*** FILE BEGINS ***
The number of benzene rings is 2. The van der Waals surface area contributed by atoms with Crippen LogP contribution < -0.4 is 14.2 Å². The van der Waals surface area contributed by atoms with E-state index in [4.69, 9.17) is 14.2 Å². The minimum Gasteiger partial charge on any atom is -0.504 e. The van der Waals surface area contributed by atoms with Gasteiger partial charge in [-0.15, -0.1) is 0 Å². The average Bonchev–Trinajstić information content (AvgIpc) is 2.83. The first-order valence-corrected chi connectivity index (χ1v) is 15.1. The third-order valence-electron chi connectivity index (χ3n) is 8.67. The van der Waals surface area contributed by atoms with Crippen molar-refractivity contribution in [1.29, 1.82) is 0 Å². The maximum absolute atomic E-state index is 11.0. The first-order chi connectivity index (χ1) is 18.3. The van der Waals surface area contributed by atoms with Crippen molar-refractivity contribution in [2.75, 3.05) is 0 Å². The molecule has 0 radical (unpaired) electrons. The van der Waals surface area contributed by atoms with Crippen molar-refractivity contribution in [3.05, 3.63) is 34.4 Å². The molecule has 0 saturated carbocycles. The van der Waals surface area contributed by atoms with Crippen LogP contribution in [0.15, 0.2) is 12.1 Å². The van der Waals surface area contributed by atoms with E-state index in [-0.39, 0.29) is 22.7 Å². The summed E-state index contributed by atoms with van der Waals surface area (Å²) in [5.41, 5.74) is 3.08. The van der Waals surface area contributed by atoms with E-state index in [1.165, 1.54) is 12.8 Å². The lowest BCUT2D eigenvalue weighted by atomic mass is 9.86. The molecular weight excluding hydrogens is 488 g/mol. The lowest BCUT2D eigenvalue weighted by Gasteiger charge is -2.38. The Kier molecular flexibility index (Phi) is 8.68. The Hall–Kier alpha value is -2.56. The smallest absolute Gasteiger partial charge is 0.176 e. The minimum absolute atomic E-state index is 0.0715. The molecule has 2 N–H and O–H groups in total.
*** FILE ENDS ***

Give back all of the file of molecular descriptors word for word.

The number of benzene rings is 2. The van der Waals surface area contributed by atoms with Crippen LogP contribution < -0.4 is 14.2 Å². The van der Waals surface area contributed by atoms with E-state index in [4.69, 9.17) is 14.2 Å². The minimum Gasteiger partial charge on any atom is -0.504 e. The van der Waals surface area contributed by atoms with Gasteiger partial charge in [-0.15, -0.1) is 0 Å². The average Bonchev–Trinajstić information content (AvgIpc) is 2.83. The first-order valence-corrected chi connectivity index (χ1v) is 15.1. The third-order valence-electron chi connectivity index (χ3n) is 8.67. The van der Waals surface area contributed by atoms with Crippen molar-refractivity contribution in [1.29, 1.82) is 0 Å². The maximum absolute atomic E-state index is 11.0. The first-order chi connectivity index (χ1) is 18.3. The van der Waals surface area contributed by atoms with Crippen molar-refractivity contribution in [2.75, 3.05) is 0 Å². The molecule has 0 radical (unpaired) electrons. The van der Waals surface area contributed by atoms with Crippen molar-refractivity contribution in [3.05, 3.63) is 34.4 Å². The molecule has 0 saturated carbocycles. The van der Waals surface area contributed by atoms with Crippen LogP contribution in [0.15, 0.2) is 12.1 Å². The van der Waals surface area contributed by atoms with E-state index in [-0.39, 0.29) is 22.7 Å². The summed E-state index contributed by atoms with van der Waals surface area (Å²) in [5.41, 5.74) is 3.08. The van der Waals surface area contributed by atoms with E-state index in [1.165, 1.54) is 12.8 Å². The lowest BCUT2D eigenvalue weighted by atomic mass is 9.86. The molecular weight excluding hydrogens is 488 g/mol. The lowest BCUT2D eigenvalue weighted by Gasteiger charge is -2.38. The Kier molecular flexibility index (Phi) is 8.68. The Hall–Kier alpha value is -2.56. The smallest absolute Gasteiger partial charge is 0.176 e. The minimum absolute atomic E-state index is 0.0715. The molecule has 2 N–H and O–H groups in total.